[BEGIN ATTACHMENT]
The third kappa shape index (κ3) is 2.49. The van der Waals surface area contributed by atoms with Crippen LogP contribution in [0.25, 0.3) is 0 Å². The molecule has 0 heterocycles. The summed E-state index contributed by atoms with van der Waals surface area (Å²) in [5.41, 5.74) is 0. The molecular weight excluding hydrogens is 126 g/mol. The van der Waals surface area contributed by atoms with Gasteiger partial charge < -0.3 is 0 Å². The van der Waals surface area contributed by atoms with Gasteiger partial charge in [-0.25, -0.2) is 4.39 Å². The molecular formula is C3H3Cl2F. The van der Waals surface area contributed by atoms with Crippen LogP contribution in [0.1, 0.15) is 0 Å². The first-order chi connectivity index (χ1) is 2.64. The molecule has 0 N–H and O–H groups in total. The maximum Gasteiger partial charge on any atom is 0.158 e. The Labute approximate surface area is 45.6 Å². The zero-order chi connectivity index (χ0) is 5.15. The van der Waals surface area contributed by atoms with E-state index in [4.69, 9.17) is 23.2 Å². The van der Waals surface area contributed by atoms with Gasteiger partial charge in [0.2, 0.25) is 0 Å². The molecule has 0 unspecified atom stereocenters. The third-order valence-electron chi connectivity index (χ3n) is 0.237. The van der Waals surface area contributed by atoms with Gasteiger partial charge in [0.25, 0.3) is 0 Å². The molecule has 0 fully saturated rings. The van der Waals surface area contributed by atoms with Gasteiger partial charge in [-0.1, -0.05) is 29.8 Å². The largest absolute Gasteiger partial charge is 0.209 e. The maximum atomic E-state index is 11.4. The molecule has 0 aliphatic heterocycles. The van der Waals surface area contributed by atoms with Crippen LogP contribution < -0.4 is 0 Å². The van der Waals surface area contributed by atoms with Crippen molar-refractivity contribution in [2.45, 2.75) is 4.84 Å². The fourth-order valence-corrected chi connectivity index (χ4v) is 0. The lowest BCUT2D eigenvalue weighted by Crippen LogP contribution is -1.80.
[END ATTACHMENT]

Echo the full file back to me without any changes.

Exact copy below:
The third kappa shape index (κ3) is 2.49. The van der Waals surface area contributed by atoms with Crippen LogP contribution in [0.25, 0.3) is 0 Å². The molecule has 0 heterocycles. The summed E-state index contributed by atoms with van der Waals surface area (Å²) in [5.41, 5.74) is 0. The molecular weight excluding hydrogens is 126 g/mol. The van der Waals surface area contributed by atoms with Gasteiger partial charge < -0.3 is 0 Å². The van der Waals surface area contributed by atoms with Gasteiger partial charge in [-0.25, -0.2) is 4.39 Å². The molecular formula is C3H3Cl2F. The van der Waals surface area contributed by atoms with Crippen LogP contribution in [0.1, 0.15) is 0 Å². The first-order chi connectivity index (χ1) is 2.64. The molecule has 0 N–H and O–H groups in total. The maximum Gasteiger partial charge on any atom is 0.158 e. The Labute approximate surface area is 45.6 Å². The zero-order chi connectivity index (χ0) is 5.15. The van der Waals surface area contributed by atoms with E-state index in [4.69, 9.17) is 23.2 Å². The van der Waals surface area contributed by atoms with Gasteiger partial charge in [0.2, 0.25) is 0 Å². The molecule has 0 unspecified atom stereocenters. The third-order valence-electron chi connectivity index (χ3n) is 0.237. The van der Waals surface area contributed by atoms with Gasteiger partial charge in [0.25, 0.3) is 0 Å². The molecule has 0 fully saturated rings. The van der Waals surface area contributed by atoms with Gasteiger partial charge in [-0.1, -0.05) is 29.8 Å². The largest absolute Gasteiger partial charge is 0.209 e. The maximum atomic E-state index is 11.4. The molecule has 0 aliphatic heterocycles. The van der Waals surface area contributed by atoms with Crippen LogP contribution < -0.4 is 0 Å². The van der Waals surface area contributed by atoms with Crippen molar-refractivity contribution in [2.45, 2.75) is 4.84 Å². The fourth-order valence-corrected chi connectivity index (χ4v) is 0. The lowest BCUT2D eigenvalue weighted by Crippen LogP contribution is -1.80.